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I need to hear some sounds that recognize the pain in me.

February 24, 2010

CONFESSIONS OF A ’90s SURVIVOR

The Verve – Bitter Sweet Symphony
From: Urban Hymns

This is probably the hardest “Confessions” post I’ve had to write yet in that I’m a huge Verve fan, the proud owner of each of Richard Ashcroft’s solo albums and I rate Urban Hymns as one of the five greatest albums of all time. Trying to put what I consider to be one of the finest songs of the decade in the same category as I did with songs by the Backstreet Boys and Barenaked Ladies seems to tread a bit too close to sacrilege, but hey, my whole appreciation of the Verve started the first time I heard “Bitter Sweet Symphony.”

As a rabid Anglophile in 1997, it didn’t take much to tip me headlong into the Verve’s back catalogue, and the fact that the band was Oasis-approved only made my investigation of earlier albums such as A Northern Soul that much more enjoyable.

But not everyone was as obsessive as I was in the latter half of the ’90s. For a lot of people, “Bitter Sweet Symphony” was simply a great slice of fist-in-the-air bravado that seemed nicely tailored to temporarily serve as a personal creed, whether you were working out, stuck in traffic or watching the end of a melodramatic teen movie.

And don’t tell me the song’s testosterone-laced video didn’t give you a bit of inspiration as you trudged down your own neighborhood sidewalks or high school hallways. Ramming your shoulders into those of a passerby, hopping on the hood of a car and/or completely ignoring a woman giving you a face-to-face verbal undressing didn’t make you any less of an as*hole in 1997, but at the very least it put things into context. Didn’t matter where you were headed, the point was to not let anyone get in your way or intimidate you (and yes, Chumbawamba will also address this topic at a later point in this series).

To describe exactly why or how the sampled strings combined with Pete Salisbury’s militant drumming stirred up triumphant emotions in people is beyond me. The simple answer, I suppose, is that’s the power of a good song. Some tunes makes you want to nod your head, others make you want to sing along. Songs like “Bitter Sweet Symphony” are enough to make you want to take over the world for the few minutes it’s on. And if you think that’s hyperbole, I might ask you why Nike incorporated it for seemingly that very reason.

You also had to give the band credit for building a monster out of such an obscure sample. While Puff Daddy was establishing himself as alpha male by rhyming over 1980s hits and identifying samples had become the dominant theme in hip-hop culture, the Verve decided to transpose the formula on rock and roll. Instead of taking the Noel Gallagher-like easy road of lifting an identifiable riff for your own purposes however, the Verve raided the vinyl shops and  uncovered an album of early 1960s Rolling Stones hits symphonically arranged under the moniker of the Andrew Loog Oldham orchestra.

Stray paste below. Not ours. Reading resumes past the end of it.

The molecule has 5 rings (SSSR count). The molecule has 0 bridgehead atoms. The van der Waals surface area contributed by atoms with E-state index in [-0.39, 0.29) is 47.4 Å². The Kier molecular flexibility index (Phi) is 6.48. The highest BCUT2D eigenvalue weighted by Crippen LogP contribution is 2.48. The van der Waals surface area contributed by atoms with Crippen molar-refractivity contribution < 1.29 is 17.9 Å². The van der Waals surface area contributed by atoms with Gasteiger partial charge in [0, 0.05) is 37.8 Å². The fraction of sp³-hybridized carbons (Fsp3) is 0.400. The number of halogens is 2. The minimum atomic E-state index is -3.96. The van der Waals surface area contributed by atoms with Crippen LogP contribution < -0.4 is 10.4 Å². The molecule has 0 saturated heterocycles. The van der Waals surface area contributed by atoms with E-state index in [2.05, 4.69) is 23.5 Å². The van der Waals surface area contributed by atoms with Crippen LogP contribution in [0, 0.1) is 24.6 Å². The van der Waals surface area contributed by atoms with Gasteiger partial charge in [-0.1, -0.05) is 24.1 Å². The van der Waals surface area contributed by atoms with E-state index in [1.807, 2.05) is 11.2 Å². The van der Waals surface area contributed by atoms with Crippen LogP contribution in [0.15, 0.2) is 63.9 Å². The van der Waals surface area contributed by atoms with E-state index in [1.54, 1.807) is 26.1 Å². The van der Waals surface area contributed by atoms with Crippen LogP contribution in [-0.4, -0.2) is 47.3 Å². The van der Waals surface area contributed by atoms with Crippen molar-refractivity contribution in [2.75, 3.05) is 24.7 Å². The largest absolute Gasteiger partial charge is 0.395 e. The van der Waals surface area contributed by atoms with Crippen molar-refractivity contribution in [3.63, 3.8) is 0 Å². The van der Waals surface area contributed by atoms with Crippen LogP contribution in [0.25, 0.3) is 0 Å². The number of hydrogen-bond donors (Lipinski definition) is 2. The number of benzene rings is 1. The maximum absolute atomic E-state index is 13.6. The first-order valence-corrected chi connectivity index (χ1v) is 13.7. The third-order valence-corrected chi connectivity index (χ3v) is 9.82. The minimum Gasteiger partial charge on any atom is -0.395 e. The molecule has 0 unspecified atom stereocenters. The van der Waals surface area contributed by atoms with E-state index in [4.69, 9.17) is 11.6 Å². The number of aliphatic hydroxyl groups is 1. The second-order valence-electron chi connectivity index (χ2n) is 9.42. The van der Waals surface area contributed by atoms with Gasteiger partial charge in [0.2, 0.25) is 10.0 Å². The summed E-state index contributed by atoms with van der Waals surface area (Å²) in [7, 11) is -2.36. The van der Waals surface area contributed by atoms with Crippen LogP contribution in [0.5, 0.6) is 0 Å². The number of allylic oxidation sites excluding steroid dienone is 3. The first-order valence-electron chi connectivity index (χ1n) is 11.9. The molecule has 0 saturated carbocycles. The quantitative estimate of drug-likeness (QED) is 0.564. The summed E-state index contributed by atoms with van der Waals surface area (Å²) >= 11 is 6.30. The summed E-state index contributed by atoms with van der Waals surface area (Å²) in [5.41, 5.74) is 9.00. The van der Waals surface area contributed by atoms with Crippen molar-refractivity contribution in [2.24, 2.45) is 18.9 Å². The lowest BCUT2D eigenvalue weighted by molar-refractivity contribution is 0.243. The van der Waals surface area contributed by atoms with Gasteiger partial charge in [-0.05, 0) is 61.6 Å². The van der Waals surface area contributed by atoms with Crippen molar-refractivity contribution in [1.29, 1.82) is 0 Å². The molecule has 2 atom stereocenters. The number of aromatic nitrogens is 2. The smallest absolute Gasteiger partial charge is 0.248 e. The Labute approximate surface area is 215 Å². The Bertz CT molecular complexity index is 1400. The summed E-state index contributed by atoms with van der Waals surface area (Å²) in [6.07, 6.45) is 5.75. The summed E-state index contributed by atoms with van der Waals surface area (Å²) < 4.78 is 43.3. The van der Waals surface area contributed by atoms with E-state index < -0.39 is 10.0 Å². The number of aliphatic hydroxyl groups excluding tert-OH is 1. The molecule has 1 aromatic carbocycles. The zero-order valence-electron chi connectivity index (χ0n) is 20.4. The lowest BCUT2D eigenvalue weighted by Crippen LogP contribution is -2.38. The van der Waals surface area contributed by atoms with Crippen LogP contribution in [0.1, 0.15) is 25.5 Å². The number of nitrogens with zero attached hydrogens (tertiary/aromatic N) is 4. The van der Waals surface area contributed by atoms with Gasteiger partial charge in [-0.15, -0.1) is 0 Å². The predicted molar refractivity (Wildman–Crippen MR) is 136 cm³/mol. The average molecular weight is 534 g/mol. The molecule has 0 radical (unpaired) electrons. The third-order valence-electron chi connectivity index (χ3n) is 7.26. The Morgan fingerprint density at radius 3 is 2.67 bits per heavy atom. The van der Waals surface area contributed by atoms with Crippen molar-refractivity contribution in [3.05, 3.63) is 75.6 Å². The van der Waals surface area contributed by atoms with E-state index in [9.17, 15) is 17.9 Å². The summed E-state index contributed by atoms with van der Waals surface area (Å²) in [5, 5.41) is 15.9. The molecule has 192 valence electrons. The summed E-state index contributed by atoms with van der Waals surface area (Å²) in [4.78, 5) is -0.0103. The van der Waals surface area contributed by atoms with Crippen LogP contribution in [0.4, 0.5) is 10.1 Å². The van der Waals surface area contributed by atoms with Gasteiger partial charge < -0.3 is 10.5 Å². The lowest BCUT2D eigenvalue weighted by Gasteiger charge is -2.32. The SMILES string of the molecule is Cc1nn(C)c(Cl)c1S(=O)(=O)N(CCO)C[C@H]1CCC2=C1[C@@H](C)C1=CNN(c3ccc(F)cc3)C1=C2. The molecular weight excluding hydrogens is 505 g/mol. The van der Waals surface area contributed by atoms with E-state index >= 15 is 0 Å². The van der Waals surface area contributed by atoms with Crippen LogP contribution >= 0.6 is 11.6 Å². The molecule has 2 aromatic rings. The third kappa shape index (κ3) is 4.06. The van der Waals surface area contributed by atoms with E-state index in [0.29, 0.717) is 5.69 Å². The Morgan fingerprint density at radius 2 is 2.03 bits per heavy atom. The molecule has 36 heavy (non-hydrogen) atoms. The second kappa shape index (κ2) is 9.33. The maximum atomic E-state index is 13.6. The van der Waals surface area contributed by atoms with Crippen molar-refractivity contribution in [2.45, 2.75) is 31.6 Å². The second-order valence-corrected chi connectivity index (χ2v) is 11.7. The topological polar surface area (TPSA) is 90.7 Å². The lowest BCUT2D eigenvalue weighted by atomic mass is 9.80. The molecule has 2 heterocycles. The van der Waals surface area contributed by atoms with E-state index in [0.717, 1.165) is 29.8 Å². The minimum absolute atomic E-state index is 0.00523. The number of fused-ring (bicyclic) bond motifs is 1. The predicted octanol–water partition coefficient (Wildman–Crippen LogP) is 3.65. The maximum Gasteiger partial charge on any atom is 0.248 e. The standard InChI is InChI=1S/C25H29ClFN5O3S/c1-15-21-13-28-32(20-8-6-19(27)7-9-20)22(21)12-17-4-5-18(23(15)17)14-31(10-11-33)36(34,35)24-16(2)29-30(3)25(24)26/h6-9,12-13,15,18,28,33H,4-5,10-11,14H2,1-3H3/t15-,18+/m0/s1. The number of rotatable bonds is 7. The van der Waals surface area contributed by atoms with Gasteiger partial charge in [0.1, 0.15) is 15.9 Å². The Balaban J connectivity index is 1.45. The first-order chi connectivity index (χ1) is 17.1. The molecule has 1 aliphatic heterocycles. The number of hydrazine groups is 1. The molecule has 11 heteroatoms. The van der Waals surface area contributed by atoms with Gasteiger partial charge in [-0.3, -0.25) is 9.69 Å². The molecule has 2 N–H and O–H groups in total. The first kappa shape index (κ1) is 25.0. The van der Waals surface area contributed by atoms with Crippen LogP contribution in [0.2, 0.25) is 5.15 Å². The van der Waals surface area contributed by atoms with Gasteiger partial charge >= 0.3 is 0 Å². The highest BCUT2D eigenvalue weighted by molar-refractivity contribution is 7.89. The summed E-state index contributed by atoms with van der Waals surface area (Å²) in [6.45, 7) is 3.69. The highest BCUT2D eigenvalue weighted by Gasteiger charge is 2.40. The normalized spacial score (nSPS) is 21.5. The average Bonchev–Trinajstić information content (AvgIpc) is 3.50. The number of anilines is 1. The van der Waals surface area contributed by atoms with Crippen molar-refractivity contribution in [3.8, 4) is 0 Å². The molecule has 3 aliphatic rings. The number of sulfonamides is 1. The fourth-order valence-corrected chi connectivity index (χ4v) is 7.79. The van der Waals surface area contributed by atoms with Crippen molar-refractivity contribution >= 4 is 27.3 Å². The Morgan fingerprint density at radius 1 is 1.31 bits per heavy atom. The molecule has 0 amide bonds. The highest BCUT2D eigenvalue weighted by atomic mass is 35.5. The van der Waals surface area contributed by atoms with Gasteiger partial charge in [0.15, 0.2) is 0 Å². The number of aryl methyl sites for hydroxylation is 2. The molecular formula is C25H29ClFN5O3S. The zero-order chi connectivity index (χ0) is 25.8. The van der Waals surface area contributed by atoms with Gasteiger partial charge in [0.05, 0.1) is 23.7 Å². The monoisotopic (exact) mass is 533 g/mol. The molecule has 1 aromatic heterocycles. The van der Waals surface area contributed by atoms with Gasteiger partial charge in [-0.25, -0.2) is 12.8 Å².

Apparently this is how said orchestra hears “The Last Time.” I’m still not completely sure I follow.

But while Marc Bolan’s estate never phoned up Noel Gallagher to inquire about “Cigarettes & Alcohol,” Mick and Keef got a bit pissy that six notes from an orchestrational interpretation of their hit had been pinched for one of the biggest songs of 1997. As a result, Richard Ashcroft shared co-writing credits with Jagger and Richards and all the royalties from the Verve’s biggest song had to go to the Stones’ former publishing company, ABKCO. Oldham also sued the Verve in 1999 to try to get a cut of the profits the song continued to turn in.

Pushing the injustice a little further still, Mick and Keef really had no standing whatsoever to get so protective in the first place.

But of course all that lawyer business was only interesting to the people that were wound up enough by the song in the first place to wrap themselves up in the Verve’s musical output. Urban Hymns shifted a lot of copies, and I’m sure 75 percent of the people in the world that own A Northern Soul or A Storm in Heaven only made the purchase because they believed Urban Hymns was so powerful.

For a major sect of society, though, “Bitter Sweet Symphony” was enough. The single would do, or the video… or the edited version that continually popped up on radio throughout 1997 and 1998. As all popular songs in the 1990s did, its time came and went and relegated a band capable of producing one of the greatest albums of all time to “one-hit wonder” status.

Of course, the song’s sheer musical force also gave it a better degree of staying power than, say, “I Want it That Way” or “Tha Crossroads.” The Verve coasted through a decent-enough reunion run in 2008 that produced an album of entirely new material but still was  powered by the public’s lasting reverence for “Bitter Sweet Symphony.” The song is now a touchstone for any 1990s montage sequences and even found itself at the center of the most heated debate about 2005’s Live8 benefit.

2000s survivors love it. 1990s survivors that remember the video and what that song first meant detest it.

Did Richard Ashcroft sell out? Did Coldplay just unapologetically jump on the coattails of a song far better than anything in their own catalogue? F*ck all the lawsuits surrounding the song — this still seems like its gravest injustice.

But it’s a bitter sweet symphony. That’s life.

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